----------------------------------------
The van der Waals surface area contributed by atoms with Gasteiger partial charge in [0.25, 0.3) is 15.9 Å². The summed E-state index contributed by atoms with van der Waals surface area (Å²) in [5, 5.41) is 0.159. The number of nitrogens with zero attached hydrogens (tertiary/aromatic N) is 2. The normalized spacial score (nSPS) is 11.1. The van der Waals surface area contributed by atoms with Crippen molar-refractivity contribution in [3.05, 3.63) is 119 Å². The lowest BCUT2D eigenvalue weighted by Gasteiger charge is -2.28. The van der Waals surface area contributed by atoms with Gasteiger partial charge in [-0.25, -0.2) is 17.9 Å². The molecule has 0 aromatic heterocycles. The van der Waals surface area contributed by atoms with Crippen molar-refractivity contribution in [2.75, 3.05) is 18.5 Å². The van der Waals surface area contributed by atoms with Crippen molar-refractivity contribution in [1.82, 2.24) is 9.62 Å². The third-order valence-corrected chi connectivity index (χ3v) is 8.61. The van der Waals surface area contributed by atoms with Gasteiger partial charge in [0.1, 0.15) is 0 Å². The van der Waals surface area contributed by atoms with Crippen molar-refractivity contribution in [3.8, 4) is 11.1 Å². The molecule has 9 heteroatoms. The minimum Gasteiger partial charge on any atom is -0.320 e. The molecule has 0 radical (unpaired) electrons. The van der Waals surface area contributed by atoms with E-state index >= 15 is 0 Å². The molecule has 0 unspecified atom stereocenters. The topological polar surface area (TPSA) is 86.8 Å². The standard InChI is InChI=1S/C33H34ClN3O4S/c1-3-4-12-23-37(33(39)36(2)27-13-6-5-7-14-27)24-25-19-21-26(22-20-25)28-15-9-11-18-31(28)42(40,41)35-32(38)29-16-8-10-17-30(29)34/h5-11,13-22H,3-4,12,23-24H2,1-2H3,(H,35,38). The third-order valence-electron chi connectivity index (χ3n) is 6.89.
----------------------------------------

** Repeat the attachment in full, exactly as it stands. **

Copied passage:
The van der Waals surface area contributed by atoms with Gasteiger partial charge in [0.25, 0.3) is 15.9 Å². The summed E-state index contributed by atoms with van der Waals surface area (Å²) in [5, 5.41) is 0.159. The number of nitrogens with zero attached hydrogens (tertiary/aromatic N) is 2. The normalized spacial score (nSPS) is 11.1. The van der Waals surface area contributed by atoms with Crippen molar-refractivity contribution in [3.05, 3.63) is 119 Å². The lowest BCUT2D eigenvalue weighted by Gasteiger charge is -2.28. The van der Waals surface area contributed by atoms with Gasteiger partial charge in [-0.25, -0.2) is 17.9 Å². The molecule has 0 aromatic heterocycles. The van der Waals surface area contributed by atoms with Crippen molar-refractivity contribution in [2.75, 3.05) is 18.5 Å². The van der Waals surface area contributed by atoms with Crippen molar-refractivity contribution in [1.82, 2.24) is 9.62 Å². The third-order valence-corrected chi connectivity index (χ3v) is 8.61. The van der Waals surface area contributed by atoms with Gasteiger partial charge in [0.1, 0.15) is 0 Å². The van der Waals surface area contributed by atoms with Crippen molar-refractivity contribution in [3.8, 4) is 11.1 Å². The molecule has 9 heteroatoms. The minimum Gasteiger partial charge on any atom is -0.320 e. The molecule has 0 radical (unpaired) electrons. The van der Waals surface area contributed by atoms with E-state index >= 15 is 0 Å². The molecule has 0 unspecified atom stereocenters. The topological polar surface area (TPSA) is 86.8 Å². The standard InChI is InChI=1S/C33H34ClN3O4S/c1-3-4-12-23-37(33(39)36(2)27-13-6-5-7-14-27)24-25-19-21-26(22-20-25)28-15-9-11-18-31(28)42(40,41)35-32(38)29-16-8-10-17-30(29)34/h5-11,13-22H,3-4,12,23-24H2,1-2H3,(H,35,38). The third-order valence-electron chi connectivity index (χ3n) is 6.89.